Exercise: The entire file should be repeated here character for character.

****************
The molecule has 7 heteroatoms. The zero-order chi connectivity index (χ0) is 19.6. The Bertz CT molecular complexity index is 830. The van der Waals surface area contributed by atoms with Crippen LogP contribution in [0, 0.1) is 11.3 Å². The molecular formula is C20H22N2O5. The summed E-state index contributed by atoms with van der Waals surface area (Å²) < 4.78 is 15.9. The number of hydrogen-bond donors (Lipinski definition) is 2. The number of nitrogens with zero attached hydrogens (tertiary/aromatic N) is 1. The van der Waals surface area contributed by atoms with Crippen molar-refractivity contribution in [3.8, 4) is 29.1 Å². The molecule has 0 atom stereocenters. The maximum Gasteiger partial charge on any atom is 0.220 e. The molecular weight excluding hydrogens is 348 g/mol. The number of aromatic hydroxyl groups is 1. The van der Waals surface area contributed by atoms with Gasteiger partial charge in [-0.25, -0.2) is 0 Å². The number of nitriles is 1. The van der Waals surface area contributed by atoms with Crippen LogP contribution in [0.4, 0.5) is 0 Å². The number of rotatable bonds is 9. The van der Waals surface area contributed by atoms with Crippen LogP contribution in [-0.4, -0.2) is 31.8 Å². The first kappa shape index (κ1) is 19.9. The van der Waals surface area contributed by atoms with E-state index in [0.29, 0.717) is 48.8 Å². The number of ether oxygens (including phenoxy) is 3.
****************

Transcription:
The molecule has 7 heteroatoms. The zero-order chi connectivity index (χ0) is 19.6. The Bertz CT molecular complexity index is 830. The van der Waals surface area contributed by atoms with Crippen LogP contribution in [0, 0.1) is 11.3 Å². The molecular formula is C20H22N2O5. The summed E-state index contributed by atoms with van der Waals surface area (Å²) < 4.78 is 15.9. The number of hydrogen-bond donors (Lipinski definition) is 2. The number of nitrogens with zero attached hydrogens (tertiary/aromatic N) is 1. The van der Waals surface area contributed by atoms with Crippen molar-refractivity contribution in [3.8, 4) is 29.1 Å². The molecule has 0 atom stereocenters. The maximum Gasteiger partial charge on any atom is 0.220 e. The molecular weight excluding hydrogens is 348 g/mol. The number of aromatic hydroxyl groups is 1. The van der Waals surface area contributed by atoms with Gasteiger partial charge in [-0.25, -0.2) is 0 Å². The number of nitriles is 1. The van der Waals surface area contributed by atoms with Crippen LogP contribution in [0.4, 0.5) is 0 Å². The number of rotatable bonds is 9. The van der Waals surface area contributed by atoms with Crippen LogP contribution in [-0.4, -0.2) is 31.8 Å². The first kappa shape index (κ1) is 19.9. The van der Waals surface area contributed by atoms with E-state index in [0.29, 0.717) is 48.8 Å². The number of ether oxygens (including phenoxy) is 3.